Can a city boy build his dream homestead on a mountain, by himself and with no mortgage?

and for my next trick…

I’ve been spending so much time up on my mountain that I think I’m out-growing the tiny cabin.

My goal of transitioning into full-time rural living is feeling quite attainable lately. I’m eager to put in some additional infrastructure (water tank, septic, garage), but I didn’t want to spend the money until I was ready to build the main house.

Knowing how long it takes to actually “build” a house, I thought I should get started sooner rather than later. I’ve been locked in my room playing around with SketchUp lately and I’ve finally settled on a design…

It’s a simple set of 3 small connected “pods”, built in the same style as my existing tiny cabin, bedroom pod, main room pod (living/dining/kitchen) and bathroom pod. Overall size so far is bedroom 12’x12′, main pod 16’x22′ and bathroom at 9’x12′ for a total of 604 sq ft.

By designing them as separate segments, I can use the lessons learned from building my small cabin and simply expand on them for the larger version…

-Single slope roof for ease of construction and lower material cost,

-Segmented design for building in stages,

-Built on piers for flood avoidance and easy utility access,

-Inter-connected rooms to make the interior seem more spacious (I love to roam from room to room in my LA condo),

-Use the same interior layouts from some of my favorite familiar spaces so I’ll know what each room will feel like before it’s built.

One of my favorite pre-fab homes is the FabCab, a timber-framed unit built using a pre-cut frame and SIPs. FabCab sells a gorgeous 550 sq ft model that is about what I need, the only problem for me is it costs $143,000 not including site work. Regrettably I do not have that kind of cash sitting around and I am not willing to borrow it.

FabCab’s lines are beautiful and very similar to what I’ve already built. By lowering the roof pitch, overall height and sidewalls a bit, I can get a more energy efficient interior by not having to heat and cool such a cavernous 14′ high space. By building in 3 segments, I can avoid a post and beam type timber frame and use less expensive stick-build methods (quality local labor is an issue in my remote area).

I can also have the exact floorplan I want to maximize my view and location, including an indoor/outdoor shower in my bathroom (a dream of mine, to be sure!) and a washer/dryer closet.

Since I will pay as I go and build it myself (with an experienced local carpenter or two), the interior and finish work can proceed at my own pace.

For the overall process I’ll go as far as I can in SketchUp then hire someone to do the blueprints, construction plans and engineering. Admittedly my grand scheme is only in the beginning stages but if I recall correctly, the last time I went down this road, within a year I had a cabin built (and got published in a magazine)!

Details are being considered, advice is being sought, money is being prayed for, the Gods of Art, Design, and Providence are being beseeched, and I’m feelin’ a fire down in me gut.

I hope to God it’s not the Lamb Vindaloo I had for dinner last night.


7 responses

  1. paul

    I am sooooo jealous! That has been a 35 y.o. dream of mine. Wife, 3 kids, crippling injury and then grandkids got in the way. I wanted to build a dome, but now I think the SIP structure is about the most efficient.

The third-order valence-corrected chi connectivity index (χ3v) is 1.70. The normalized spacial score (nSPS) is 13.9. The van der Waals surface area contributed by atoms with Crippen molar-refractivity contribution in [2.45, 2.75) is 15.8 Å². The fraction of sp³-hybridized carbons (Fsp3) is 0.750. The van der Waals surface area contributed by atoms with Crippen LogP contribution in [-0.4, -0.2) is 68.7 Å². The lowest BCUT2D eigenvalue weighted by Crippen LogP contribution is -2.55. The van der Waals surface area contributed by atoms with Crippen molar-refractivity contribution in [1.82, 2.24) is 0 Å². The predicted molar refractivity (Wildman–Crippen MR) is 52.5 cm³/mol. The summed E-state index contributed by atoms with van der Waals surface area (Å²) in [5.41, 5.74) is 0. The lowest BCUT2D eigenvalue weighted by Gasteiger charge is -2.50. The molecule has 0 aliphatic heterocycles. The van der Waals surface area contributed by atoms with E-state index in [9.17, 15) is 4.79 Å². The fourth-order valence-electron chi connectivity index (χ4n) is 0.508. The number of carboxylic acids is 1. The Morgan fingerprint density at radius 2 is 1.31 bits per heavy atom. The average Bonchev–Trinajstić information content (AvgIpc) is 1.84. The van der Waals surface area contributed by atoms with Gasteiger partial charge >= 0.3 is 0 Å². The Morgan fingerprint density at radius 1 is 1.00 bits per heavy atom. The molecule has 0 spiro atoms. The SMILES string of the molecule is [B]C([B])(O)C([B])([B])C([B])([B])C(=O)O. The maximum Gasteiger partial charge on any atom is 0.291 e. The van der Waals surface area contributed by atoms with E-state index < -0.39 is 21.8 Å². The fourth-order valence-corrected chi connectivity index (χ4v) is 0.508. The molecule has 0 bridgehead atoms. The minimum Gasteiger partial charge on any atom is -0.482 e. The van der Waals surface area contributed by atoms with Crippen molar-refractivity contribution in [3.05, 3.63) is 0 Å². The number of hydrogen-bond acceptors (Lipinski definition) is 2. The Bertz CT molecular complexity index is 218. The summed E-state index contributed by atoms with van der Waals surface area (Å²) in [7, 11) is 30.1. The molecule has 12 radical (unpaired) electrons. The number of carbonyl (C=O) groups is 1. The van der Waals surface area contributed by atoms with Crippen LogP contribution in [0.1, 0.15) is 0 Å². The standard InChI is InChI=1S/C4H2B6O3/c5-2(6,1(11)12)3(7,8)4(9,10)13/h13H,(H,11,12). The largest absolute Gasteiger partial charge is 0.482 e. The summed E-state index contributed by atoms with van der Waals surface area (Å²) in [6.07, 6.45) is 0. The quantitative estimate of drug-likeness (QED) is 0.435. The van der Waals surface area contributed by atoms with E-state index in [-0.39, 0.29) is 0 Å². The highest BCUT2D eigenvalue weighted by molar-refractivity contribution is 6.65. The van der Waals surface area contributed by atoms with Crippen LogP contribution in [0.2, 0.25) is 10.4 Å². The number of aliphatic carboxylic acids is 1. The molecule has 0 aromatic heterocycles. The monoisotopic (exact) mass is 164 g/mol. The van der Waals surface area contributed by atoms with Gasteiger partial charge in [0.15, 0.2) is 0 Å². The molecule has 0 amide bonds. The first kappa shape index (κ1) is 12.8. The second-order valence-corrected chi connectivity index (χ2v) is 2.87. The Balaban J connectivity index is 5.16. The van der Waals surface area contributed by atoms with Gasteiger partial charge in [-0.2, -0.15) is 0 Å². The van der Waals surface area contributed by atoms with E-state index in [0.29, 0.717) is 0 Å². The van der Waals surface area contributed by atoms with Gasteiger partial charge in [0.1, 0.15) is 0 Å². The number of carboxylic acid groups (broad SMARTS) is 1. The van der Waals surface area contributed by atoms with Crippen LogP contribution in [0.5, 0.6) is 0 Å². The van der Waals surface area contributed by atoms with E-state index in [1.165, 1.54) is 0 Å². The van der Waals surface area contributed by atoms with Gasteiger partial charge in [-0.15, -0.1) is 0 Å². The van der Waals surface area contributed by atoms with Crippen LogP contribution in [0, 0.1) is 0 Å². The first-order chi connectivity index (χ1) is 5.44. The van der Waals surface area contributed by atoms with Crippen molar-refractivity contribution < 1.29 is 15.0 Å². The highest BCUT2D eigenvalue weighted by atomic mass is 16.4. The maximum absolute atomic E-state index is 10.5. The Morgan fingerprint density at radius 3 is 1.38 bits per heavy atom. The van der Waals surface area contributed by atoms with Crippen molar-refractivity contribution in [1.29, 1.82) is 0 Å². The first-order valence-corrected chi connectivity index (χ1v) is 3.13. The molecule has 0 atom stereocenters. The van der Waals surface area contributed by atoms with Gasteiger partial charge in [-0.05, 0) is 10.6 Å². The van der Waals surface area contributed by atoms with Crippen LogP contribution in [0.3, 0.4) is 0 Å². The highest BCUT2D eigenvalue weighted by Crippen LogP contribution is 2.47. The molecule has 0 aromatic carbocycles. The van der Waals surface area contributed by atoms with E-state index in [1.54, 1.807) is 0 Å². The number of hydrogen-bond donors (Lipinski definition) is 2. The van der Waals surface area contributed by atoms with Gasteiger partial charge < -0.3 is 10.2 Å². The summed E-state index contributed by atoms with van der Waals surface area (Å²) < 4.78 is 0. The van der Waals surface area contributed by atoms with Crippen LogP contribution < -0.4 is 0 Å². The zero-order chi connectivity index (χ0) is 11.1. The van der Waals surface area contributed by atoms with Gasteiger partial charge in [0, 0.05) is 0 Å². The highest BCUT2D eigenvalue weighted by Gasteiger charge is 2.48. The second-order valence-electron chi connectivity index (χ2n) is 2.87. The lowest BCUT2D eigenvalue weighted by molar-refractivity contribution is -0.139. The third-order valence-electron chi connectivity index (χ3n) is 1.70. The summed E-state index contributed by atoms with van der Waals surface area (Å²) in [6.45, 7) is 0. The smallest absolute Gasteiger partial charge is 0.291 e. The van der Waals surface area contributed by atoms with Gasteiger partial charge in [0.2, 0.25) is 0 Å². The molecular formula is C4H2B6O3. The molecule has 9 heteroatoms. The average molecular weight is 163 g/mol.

I can dream and I am glad that you are able to do it.

    February 12, 2012 at 8:23 pm

  2. Tony

    Ha ha, I think I’ve eaten at that restaurant. Good luck, I’ll be looking forward to your posts!

    February 12, 2012 at 9:16 pm

  3. RiverRats

    Very nice-like the looks-but not tiny-i still like even smaller size better

    February 13, 2012 at 7:39 am

  4. Flores in L A

    I really love to read your postings. I am so glad that I will get to see you built your “mansion” from the start and read your postings. I wish you the best and have fun.

    February 14, 2012 at 10:26 pm

  5. If you have the house facing North, you can use the slope of the roofs to take advantage of full sun coverage for solar panels. Also considering the amount of glass, even in the winter, a small house can get mighty hot if the full brunt of sunshine hits the interior.

    Building with smaller 6-8ft sections will let you raise most of the walls by yourself or with only one other helper. Nailing sheathing after the frame goes up will also reduce weight for the lift. Plus you won’t have to worry about your wall sailing off if a strong gust of wind blows by.

    Considering the increased weight, you may want to use something like this deck foundation (with shorter posts) rather than the piers :

    I would probably use 6x posts instead of 4x shown and notch 3 inches in (as you know 2x isn’t exactly 2x :P) to seat the cross members before bolting them in. This gives a lot of stability with increased load and wind.

    “Single slope roof for ease of construction and lower material cost”

    See, this is one lesson that I don’t see used that often in new construction. It just doesn’t make economic sense to have a half dozen roof surfaces on a small home. It doesn’t even make aesthetic sense either in most cases, since a lot of those complicated roofs are gaudy on a small frame. They might have worked in the 1800 – 1900, but not today.

    February 16, 2012 at 6:20 pm

    • Forgot to mention. Notching 3 inches means you can use double 2x boards on one side.

      February 16, 2012 at 6:31 pm

    • Amen to that and thanks for the links Eksith!

      February 16, 2012 at 6:53 pm

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